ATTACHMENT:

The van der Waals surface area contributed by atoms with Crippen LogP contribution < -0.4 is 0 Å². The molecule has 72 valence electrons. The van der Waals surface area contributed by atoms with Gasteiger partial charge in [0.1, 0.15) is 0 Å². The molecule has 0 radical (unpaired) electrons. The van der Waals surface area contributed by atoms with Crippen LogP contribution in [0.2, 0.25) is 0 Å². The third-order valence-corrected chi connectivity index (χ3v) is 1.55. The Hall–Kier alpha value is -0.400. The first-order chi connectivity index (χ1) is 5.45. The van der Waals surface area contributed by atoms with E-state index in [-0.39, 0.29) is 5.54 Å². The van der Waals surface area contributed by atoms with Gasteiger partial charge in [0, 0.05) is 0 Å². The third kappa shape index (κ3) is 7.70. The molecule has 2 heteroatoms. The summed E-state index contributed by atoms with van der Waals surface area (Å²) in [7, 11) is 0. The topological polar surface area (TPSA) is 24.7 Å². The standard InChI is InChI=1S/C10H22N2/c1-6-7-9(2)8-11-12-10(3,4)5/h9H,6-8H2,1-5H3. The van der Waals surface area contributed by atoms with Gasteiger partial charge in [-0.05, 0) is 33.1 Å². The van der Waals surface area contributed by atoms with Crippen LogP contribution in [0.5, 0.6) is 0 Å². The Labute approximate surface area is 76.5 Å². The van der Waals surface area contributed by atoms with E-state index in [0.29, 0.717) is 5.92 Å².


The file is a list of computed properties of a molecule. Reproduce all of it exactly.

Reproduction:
The van der Waals surface area contributed by atoms with Crippen LogP contribution < -0.4 is 0 Å². The molecule has 72 valence electrons. The van der Waals surface area contributed by atoms with Gasteiger partial charge in [0.1, 0.15) is 0 Å². The molecule has 0 radical (unpaired) electrons. The van der Waals surface area contributed by atoms with Crippen LogP contribution in [0.2, 0.25) is 0 Å². The third-order valence-corrected chi connectivity index (χ3v) is 1.55. The Hall–Kier alpha value is -0.400. The first-order chi connectivity index (χ1) is 5.45. The van der Waals surface area contributed by atoms with E-state index in [-0.39, 0.29) is 5.54 Å². The van der Waals surface area contributed by atoms with Gasteiger partial charge in [0, 0.05) is 0 Å². The third kappa shape index (κ3) is 7.70. The molecule has 2 heteroatoms. The summed E-state index contributed by atoms with van der Waals surface area (Å²) in [7, 11) is 0. The topological polar surface area (TPSA) is 24.7 Å². The standard InChI is InChI=1S/C10H22N2/c1-6-7-9(2)8-11-12-10(3,4)5/h9H,6-8H2,1-5H3. The van der Waals surface area contributed by atoms with Gasteiger partial charge in [-0.05, 0) is 33.1 Å². The van der Waals surface area contributed by atoms with Crippen LogP contribution in [0.5, 0.6) is 0 Å². The Labute approximate surface area is 76.5 Å². The van der Waals surface area contributed by atoms with E-state index in [0.29, 0.717) is 5.92 Å².